In his best-selling book “The Mothman Prophecies”, author John Keel describes the bizarre situation he encountered in and around Point Pleasant, West Virginia. Keel had learned of “The Big Bird”, (as the Mothman was originally called), from the UPI news wire. When he arrived, Keel found that the six to seven-foot tall flying man bat was just a part of the story.
He found witnesses claiming to have seen UFOs, floating orbs of light, and even encounters with the infamous Men In Black. Of all the stories, perhaps the strangest was told by a man named Woodrow Wilson Derenberger. Keel interviewed Derenberger and, while he seemed to like Woody (as he was called by friends), he didn’t believe his story. Woody was claiming to have had what is called a close encounter of the 3rd kind, many years before Steven Spielberg made the term popular.
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As Woody told the story, he was returning to his home in Mineral Wells, West Virginia, after a successful sales trip to Athens, Ohio. It was a cold rainy evening at about 7:30 pm on November 2nd, 1966. He was driving on Interstate 77 near the intersection of route 47, the lights of Parkersburg could be seen in the distance.
Derenberger noticed a vehicle approaching from behind at a high rate of speed. As the vehicle passed, he could see that there was something else rapidly approaching him from behind, something unlike any vehicle he had ever seen.
The strange vehicle had no wheels and was levitating a short distance above the road. The craft was shaped like a cylinder with flared ends and a big bulge in the middle. The craft moved over into Derenberger’s lane and forced him to stop. A man then exited the craft and the vehicle rose about 40 feet above the highway.
Woody described the man as being about 6 ft tall with dark brown hair, combed straight back, and having a good suntan. The man had a smile on his face, was wearing a dark overcoat with a dark blue suit that was somewhat shiny. Derenberger made it clear that the man, whom he would learn was Indrid Cold, was a very normal looking guy.
Cold approached Derenberger’s truck and began to speak to the stunned salesman. The communication was not carried out in normal words. Cold spoke to Woody using telepathy, not moving his smiling lips the entire time. Woody used the mundane spoken word.
The conversation itself consisted of just a few simple questions, a bit of intergalactic chit-chat. Before making his exit, however, the mysterious Indrid Cold told Woody that they would be seeing each other again. Then it was over. The spaceman got back on his ship and it rose up into the air, Woody said he got out of there as fast as his old panel truck would go. Just days later, Derenberger would learn that Indrid Cold was a man, or alien, of his word.
When Woody finally got home he told his wife about his bizarre encounter, soon, he was telling everyone. Police, media, anyone willing to listen, Woody was willing to talk. He was on TV, radio, and in newspapers across the country. Then Indrid Cold paid Woody a second visit. This time, Woody’s alien friend did not arrive in his spacecraft, but rather, spoke to Derenberger telepathically as he was driving his truck.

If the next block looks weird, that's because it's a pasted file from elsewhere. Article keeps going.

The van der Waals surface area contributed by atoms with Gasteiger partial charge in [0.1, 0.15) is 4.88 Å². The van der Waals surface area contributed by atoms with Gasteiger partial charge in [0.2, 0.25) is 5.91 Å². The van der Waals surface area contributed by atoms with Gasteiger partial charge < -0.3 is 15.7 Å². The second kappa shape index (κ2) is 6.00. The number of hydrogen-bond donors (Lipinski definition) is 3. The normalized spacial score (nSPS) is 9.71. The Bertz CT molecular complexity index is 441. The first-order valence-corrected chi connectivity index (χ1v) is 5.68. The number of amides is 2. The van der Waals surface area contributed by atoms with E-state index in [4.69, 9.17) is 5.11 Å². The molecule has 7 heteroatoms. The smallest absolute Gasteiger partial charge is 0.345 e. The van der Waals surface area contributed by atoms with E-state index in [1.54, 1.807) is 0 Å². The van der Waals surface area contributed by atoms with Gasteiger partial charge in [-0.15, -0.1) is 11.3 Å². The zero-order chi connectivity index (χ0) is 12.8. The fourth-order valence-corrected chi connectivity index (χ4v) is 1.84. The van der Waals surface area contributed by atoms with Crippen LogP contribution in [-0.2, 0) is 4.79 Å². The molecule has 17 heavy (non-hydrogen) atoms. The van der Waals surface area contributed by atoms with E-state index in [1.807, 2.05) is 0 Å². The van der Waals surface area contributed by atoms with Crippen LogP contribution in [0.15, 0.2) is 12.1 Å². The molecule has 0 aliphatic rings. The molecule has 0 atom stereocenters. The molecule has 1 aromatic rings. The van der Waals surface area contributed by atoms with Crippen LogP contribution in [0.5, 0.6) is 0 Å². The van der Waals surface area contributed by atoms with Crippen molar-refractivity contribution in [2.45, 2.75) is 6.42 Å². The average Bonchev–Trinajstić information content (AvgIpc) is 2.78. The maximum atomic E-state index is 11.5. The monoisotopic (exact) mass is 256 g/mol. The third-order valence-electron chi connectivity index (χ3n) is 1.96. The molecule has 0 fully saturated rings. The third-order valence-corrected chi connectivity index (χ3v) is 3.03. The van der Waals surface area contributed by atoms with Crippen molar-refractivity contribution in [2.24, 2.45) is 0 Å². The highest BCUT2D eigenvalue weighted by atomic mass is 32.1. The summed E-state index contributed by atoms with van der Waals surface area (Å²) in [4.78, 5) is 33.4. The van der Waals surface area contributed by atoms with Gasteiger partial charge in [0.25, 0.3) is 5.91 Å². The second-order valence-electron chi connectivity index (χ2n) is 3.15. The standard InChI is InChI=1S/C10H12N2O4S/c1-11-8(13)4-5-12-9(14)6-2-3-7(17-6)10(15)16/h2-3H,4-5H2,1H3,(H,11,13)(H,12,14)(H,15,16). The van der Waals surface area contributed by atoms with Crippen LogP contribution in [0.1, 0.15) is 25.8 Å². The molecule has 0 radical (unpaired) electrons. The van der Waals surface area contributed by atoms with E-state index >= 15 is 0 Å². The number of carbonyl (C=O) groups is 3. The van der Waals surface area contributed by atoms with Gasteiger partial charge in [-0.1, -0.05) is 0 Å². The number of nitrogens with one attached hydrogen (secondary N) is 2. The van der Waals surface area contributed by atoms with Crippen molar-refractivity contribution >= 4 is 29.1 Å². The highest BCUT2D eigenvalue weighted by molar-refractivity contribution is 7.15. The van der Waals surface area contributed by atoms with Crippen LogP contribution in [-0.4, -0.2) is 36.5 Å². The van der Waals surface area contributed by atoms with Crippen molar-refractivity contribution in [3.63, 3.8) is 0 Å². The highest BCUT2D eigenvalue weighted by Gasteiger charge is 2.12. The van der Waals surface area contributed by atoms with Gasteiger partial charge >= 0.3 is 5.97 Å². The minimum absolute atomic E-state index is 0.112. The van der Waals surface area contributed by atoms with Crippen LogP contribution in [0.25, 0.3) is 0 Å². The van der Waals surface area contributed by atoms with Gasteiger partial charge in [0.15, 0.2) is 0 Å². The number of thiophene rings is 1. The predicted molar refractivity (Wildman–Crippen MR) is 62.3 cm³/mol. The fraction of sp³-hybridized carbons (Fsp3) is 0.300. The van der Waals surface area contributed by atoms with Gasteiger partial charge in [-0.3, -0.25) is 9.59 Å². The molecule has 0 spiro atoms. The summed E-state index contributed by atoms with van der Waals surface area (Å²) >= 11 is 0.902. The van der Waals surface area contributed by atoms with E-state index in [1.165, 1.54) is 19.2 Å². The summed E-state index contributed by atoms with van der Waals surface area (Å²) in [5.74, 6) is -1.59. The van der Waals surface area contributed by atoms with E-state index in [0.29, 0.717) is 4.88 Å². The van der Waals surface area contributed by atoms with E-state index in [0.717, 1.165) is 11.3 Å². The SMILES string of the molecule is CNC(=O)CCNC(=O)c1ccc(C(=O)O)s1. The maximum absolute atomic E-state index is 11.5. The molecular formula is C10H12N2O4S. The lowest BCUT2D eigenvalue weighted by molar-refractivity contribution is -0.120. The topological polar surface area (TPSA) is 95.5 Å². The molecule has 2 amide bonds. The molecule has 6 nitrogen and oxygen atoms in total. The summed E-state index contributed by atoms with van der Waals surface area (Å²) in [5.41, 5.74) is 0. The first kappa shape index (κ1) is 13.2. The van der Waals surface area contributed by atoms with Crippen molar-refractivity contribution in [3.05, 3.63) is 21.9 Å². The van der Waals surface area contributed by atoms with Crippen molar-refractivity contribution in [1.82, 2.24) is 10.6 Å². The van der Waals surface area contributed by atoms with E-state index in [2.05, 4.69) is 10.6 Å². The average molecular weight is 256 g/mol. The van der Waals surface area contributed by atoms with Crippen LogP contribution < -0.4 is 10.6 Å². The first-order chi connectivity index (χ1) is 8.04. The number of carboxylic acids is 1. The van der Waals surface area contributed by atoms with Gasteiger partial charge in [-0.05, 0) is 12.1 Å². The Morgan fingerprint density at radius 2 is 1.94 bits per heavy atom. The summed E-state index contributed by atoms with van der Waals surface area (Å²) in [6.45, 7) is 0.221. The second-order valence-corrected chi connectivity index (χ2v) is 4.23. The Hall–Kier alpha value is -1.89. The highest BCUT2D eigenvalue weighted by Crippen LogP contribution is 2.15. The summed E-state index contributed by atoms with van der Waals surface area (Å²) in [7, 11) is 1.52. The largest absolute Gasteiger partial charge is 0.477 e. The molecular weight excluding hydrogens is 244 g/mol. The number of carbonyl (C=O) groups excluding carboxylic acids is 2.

But, before long, Indrid was showing up at Woody’s house, often driving a white VW Beetle. At first, the two stayed outside, (Woody thought his wife would be scared by his alien guest), as Cold told Woody all about his home planet Lanulos, in the galaxy Gyamedes. Cold even offered to take Woody for a ride in his spaceship. At first, Woody declined the offer, but before long he was zooming around the universe with space brother Indrid.
When the two visited Lanulos, Woody discovered that Cold’s home planet was a giant nudist colony. Everyone had great bodies, except Woody, who was slightly overweight. Derenberger also added to his list of alien acquaintances. There were Demo Hassan and Karl Ardo, (Ardo was second in command of Cold’s spaceship), as well as crew members Tonni and Daryl. Then there was Kimi, Indrid’s wife and a couple from Venus named Jitro and Elvaine Kletaw, (sounds a lot like Jethro and Ellie Mae Clampett from the then popular TV series, “The Beverly Hillbillies”). Not to forget the race of aliens that were thieves. They seemed to like to steal shoes, had feathers, and flew around in pink spaceships.
Even with space travel occupying much of Derenberger’s time, He still always made time to speak with the media. It was while appearing on a Washington D.C. radio show that a man named “Tom” called in. The man said that everything Woody was saying was absolutely true, he knew, because he too had visited Lanulos. ”Tom” continued to tell his story including names of aliens he had met. Woody chimed in that he also knew the aliens that “Tom” spoke of. The problem was that the man validating Woody’s story was just pranking him. (The caller was Thomas F. Monteleone, a college student at the time. Monteleone went on to become a multiple “Bram Stoker Award” winning Sci-Fi/Horror author.)
In the early 1970s, Derenberger published a book about his adventures titled ”Visitors From Lanulos,” but even with the book, Woody’s moment of fame was over. His adventures with Indrid Cold had cost him, most people saw him as a nut, or a liar, perhaps both. Woody’s wife left him, taking their 3 kids and moving to Cleveland with UFO investigator Bob Lalonde. Woody Derenberger never did admit that he made up the whole story. He did, however, do something that seemed to be as unlikely as the stories he told, he stopped talking. Woody Derenberger died in 1990.
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